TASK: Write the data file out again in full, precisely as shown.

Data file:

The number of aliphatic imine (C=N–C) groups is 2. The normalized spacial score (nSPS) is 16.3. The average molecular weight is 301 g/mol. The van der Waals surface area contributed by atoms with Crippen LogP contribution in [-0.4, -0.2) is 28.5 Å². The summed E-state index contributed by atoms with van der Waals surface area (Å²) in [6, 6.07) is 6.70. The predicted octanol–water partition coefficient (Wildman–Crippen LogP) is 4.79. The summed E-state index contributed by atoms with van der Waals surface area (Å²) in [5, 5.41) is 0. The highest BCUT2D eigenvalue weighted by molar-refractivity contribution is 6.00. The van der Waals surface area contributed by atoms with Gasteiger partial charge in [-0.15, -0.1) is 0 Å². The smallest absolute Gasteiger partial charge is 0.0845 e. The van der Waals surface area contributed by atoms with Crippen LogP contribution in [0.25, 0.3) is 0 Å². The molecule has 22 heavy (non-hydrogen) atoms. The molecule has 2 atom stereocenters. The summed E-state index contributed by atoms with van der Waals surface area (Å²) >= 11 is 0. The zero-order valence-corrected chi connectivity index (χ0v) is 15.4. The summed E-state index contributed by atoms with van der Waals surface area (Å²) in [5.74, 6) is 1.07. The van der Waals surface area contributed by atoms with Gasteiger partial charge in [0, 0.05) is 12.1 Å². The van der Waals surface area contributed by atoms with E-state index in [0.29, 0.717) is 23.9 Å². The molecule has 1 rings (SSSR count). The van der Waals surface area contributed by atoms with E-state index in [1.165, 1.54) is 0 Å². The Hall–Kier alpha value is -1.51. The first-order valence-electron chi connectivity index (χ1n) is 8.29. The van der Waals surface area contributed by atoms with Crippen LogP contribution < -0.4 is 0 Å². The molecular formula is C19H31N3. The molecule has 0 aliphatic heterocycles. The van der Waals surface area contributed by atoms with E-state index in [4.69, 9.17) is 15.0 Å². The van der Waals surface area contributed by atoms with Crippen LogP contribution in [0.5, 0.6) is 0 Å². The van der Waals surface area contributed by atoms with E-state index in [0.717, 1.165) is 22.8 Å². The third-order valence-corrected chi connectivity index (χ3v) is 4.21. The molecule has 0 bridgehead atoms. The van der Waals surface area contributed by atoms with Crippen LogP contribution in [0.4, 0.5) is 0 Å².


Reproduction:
The number of aliphatic imine (C=N–C) groups is 2. The normalized spacial score (nSPS) is 16.3. The average molecular weight is 301 g/mol. The van der Waals surface area contributed by atoms with Crippen LogP contribution in [-0.4, -0.2) is 28.5 Å². The summed E-state index contributed by atoms with van der Waals surface area (Å²) in [6, 6.07) is 6.70. The predicted octanol–water partition coefficient (Wildman–Crippen LogP) is 4.79. The summed E-state index contributed by atoms with van der Waals surface area (Å²) in [5, 5.41) is 0. The highest BCUT2D eigenvalue weighted by molar-refractivity contribution is 6.00. The van der Waals surface area contributed by atoms with Gasteiger partial charge in [-0.15, -0.1) is 0 Å². The smallest absolute Gasteiger partial charge is 0.0845 e. The van der Waals surface area contributed by atoms with Crippen LogP contribution in [0.25, 0.3) is 0 Å². The molecule has 22 heavy (non-hydrogen) atoms. The molecule has 2 atom stereocenters. The summed E-state index contributed by atoms with van der Waals surface area (Å²) >= 11 is 0. The zero-order valence-corrected chi connectivity index (χ0v) is 15.4. The summed E-state index contributed by atoms with van der Waals surface area (Å²) in [5.74, 6) is 1.07. The van der Waals surface area contributed by atoms with Gasteiger partial charge in [0, 0.05) is 12.1 Å². The van der Waals surface area contributed by atoms with E-state index in [0.29, 0.717) is 23.9 Å². The molecule has 1 rings (SSSR count). The van der Waals surface area contributed by atoms with E-state index in [1.165, 1.54) is 0 Å². The Hall–Kier alpha value is -1.51. The first-order valence-electron chi connectivity index (χ1n) is 8.29. The van der Waals surface area contributed by atoms with Crippen LogP contribution < -0.4 is 0 Å². The molecular formula is C19H31N3. The molecule has 0 aliphatic heterocycles. The van der Waals surface area contributed by atoms with E-state index in [4.69, 9.17) is 15.0 Å². The van der Waals surface area contributed by atoms with Crippen LogP contribution in [0.5, 0.6) is 0 Å². The van der Waals surface area contributed by atoms with E-state index in [0.717, 1.165) is 22.8 Å². The third-order valence-corrected chi connectivity index (χ3v) is 4.21. The molecule has 0 bridgehead atoms. The van der Waals surface area contributed by atoms with Crippen LogP contribution in [0.4, 0.5) is 0 Å².